As a result of these incidents most parents try hard to protect their children and tend to have a much stronger presence or protagonism in the lives of their children as it is common in Austria for example. Since I am working with youth groups, I was very surprised at the beginning that it is very usual that parents join their teenager kids to youth events or meetings. Furthermore, before planning an event or a trip to another place with youth in El Salvador, it is very important to have a meeting with the parents to clear all the questions and – if necessary – invite them to join the trips. It is of essential importance to include parents into youth work here. Some adolescents wouldn’t be allowed to join events, if their parents wouldn’t give them permission or the bus ride alone would just be too dangerous for them. Therefore, it is very important to check all safety issues first, before planning activities with young people in El Salvador. However, due to this strong protective way of bringing up young people it is not always easy to start relationships, go out or be spontaneous for some of them. For me as a social worker coming from a very individual and open Austrian youth work, this was a very important lesson to learn.
As you can imagine, for schools this is an even bigger issue. In the beginning, entering schools was like entering a prison for me. First, you have to announce your visit beforehand per telephone and ask for permission. Once you are there, you ring the bell at the entrance till somebody asks you through the door who you are and what the reason for your visit is. Then you can enter the big iron door through the school ground that is surrounded by a thick wall and barb wire on top. A girl form Apaneca told me that in her secondary school approximately once a month there is police presence at the entrance checking everybody’s bags. Inside the schools though, life seems to be like in every other school: kids playing football in their recess, chattering students and teachers trying desperately to make them lower their volume. Good old student’s everyday life.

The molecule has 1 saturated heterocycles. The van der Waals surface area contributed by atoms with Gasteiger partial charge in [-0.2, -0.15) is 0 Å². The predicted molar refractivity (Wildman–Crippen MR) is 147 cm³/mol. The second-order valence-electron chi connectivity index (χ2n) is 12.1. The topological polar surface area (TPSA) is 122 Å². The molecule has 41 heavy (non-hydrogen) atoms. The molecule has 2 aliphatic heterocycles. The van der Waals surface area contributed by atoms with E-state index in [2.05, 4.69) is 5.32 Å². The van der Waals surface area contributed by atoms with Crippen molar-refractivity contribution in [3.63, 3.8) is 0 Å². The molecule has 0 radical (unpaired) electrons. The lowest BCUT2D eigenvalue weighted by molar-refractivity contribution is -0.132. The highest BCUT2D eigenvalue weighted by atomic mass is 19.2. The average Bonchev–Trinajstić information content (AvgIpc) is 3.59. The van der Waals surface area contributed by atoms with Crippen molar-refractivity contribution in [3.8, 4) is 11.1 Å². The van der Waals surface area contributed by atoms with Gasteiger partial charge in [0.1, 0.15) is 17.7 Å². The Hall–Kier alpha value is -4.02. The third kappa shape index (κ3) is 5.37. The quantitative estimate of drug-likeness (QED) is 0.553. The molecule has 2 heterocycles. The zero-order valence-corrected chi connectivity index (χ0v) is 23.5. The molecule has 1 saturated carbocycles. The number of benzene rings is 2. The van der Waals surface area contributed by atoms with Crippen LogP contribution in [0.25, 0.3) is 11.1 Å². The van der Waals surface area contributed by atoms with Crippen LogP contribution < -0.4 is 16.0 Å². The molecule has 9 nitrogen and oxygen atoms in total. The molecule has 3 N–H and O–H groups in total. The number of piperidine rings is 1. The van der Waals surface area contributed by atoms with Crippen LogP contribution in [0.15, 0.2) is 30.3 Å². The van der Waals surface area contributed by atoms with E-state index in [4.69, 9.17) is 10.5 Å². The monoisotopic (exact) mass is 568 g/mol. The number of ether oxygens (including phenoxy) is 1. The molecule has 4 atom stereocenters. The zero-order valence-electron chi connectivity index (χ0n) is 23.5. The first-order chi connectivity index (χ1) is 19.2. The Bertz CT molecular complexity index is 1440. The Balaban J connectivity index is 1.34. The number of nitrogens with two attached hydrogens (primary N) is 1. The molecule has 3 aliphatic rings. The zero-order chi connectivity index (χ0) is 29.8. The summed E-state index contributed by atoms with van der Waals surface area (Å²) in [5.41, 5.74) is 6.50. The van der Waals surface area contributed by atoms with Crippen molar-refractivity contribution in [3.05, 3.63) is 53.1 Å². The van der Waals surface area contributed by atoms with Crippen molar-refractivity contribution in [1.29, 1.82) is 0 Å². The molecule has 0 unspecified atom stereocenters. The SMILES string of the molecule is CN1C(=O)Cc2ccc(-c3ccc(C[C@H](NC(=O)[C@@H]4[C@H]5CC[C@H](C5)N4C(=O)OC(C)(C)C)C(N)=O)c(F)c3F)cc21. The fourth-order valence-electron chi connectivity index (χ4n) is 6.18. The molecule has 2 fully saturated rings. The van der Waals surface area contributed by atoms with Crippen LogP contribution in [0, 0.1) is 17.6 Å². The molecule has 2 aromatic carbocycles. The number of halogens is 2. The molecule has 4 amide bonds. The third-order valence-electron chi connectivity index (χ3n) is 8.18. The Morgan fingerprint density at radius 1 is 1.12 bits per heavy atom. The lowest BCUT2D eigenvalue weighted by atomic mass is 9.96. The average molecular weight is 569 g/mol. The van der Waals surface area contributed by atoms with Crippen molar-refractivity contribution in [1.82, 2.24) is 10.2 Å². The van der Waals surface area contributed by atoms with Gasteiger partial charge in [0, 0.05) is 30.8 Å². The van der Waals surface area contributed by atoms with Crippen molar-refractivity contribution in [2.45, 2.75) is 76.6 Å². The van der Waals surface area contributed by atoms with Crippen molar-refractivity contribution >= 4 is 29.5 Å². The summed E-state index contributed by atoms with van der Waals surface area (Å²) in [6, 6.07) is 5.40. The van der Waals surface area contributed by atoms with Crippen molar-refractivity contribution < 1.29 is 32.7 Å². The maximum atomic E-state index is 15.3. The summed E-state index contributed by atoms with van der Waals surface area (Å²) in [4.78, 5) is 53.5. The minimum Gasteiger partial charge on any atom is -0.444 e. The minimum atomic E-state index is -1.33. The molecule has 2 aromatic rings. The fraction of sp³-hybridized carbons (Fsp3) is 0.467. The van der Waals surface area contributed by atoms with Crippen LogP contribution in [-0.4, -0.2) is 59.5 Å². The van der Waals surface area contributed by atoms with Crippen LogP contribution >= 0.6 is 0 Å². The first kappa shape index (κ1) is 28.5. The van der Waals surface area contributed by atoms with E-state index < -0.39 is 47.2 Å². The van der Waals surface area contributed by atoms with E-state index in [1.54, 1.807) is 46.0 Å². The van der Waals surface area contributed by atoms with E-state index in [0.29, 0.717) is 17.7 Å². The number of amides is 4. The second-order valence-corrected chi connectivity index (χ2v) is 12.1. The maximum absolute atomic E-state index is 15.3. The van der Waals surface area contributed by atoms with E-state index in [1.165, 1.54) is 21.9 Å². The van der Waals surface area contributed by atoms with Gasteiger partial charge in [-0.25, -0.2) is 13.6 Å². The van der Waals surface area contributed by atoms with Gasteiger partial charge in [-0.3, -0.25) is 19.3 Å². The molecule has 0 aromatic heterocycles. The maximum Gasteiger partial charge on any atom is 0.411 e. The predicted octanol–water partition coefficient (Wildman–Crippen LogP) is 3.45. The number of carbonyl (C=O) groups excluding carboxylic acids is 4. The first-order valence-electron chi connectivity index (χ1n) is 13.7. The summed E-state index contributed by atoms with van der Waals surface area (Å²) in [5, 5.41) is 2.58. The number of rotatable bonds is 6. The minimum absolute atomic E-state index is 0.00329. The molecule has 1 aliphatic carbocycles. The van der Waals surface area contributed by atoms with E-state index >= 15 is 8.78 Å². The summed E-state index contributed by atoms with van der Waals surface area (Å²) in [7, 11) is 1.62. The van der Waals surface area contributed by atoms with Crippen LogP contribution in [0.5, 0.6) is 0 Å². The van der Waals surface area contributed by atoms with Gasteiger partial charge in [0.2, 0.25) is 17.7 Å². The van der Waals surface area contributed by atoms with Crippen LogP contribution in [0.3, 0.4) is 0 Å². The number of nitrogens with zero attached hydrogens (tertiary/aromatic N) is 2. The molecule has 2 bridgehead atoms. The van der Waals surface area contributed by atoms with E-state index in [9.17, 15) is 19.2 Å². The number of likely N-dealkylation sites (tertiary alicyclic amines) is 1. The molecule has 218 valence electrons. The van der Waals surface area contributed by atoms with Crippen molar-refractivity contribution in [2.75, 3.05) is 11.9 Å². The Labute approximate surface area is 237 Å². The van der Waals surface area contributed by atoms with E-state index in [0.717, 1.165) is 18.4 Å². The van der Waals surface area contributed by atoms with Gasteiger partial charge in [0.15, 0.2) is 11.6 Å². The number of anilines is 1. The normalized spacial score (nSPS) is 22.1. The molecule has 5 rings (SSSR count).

“The rabbit is hot”: At first, it thought it was funny anecdote when my neighbors told me that within their family they use this code phrase send on whatsapp to warn their family members that there is something going on in the village and that they shouldn’t leave the house. Reflecting on it though, it is very smart to keep each other informed and I am now very grateful that they have included us in their inner circle and alert system. It is also the neighbors that make us feel very safe here. They are always having an eye on our house and are helping us out, if we have questions – or need the number of a plumber, mechanic or doctor, because they always have a cousin or an aunt who has the exact know-how that we need and is trustworthy to enter your home.
“Don´t open your doors to everyone and watch out whom you hang out with. Make sure you know them well before inviting them.” This was an advice we were given more than once. And I have the feeling it is also an advice that people are living here more strongly than in other, safer countries in the world. In general, people are a bit more cautious when getting to know others, but after 6 months being here, I know that the ice tends to melt soon and Salvadorians can be incredibly friendly, funny and lovely people.